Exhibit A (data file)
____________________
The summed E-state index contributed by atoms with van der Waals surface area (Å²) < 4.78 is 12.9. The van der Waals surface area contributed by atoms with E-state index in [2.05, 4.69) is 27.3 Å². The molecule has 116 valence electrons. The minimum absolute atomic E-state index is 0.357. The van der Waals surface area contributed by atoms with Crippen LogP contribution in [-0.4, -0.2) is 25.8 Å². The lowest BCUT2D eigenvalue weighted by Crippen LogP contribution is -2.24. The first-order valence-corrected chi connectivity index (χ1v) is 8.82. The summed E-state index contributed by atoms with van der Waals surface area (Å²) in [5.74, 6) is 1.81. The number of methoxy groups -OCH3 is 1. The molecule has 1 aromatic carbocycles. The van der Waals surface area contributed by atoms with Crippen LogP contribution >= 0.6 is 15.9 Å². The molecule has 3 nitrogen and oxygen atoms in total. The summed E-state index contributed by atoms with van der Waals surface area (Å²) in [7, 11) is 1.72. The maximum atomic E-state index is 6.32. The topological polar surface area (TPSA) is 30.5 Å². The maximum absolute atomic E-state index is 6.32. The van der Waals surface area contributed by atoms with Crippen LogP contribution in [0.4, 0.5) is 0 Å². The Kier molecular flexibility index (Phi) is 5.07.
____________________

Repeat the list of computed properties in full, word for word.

The summed E-state index contributed by atoms with van der Waals surface area (Å²) < 4.78 is 12.9. The van der Waals surface area contributed by atoms with E-state index in [2.05, 4.69) is 27.3 Å². The molecule has 116 valence electrons. The minimum absolute atomic E-state index is 0.357. The van der Waals surface area contributed by atoms with Crippen LogP contribution in [-0.4, -0.2) is 25.8 Å². The lowest BCUT2D eigenvalue weighted by Crippen LogP contribution is -2.24. The first-order valence-corrected chi connectivity index (χ1v) is 8.82. The summed E-state index contributed by atoms with van der Waals surface area (Å²) in [5.74, 6) is 1.81. The number of methoxy groups -OCH3 is 1. The molecule has 1 aromatic carbocycles. The van der Waals surface area contributed by atoms with Crippen LogP contribution >= 0.6 is 15.9 Å². The molecule has 3 nitrogen and oxygen atoms in total. The summed E-state index contributed by atoms with van der Waals surface area (Å²) in [7, 11) is 1.72. The maximum atomic E-state index is 6.32. The topological polar surface area (TPSA) is 30.5 Å². The maximum absolute atomic E-state index is 6.32. The van der Waals surface area contributed by atoms with Crippen LogP contribution in [0.4, 0.5) is 0 Å². The Kier molecular flexibility index (Phi) is 5.07.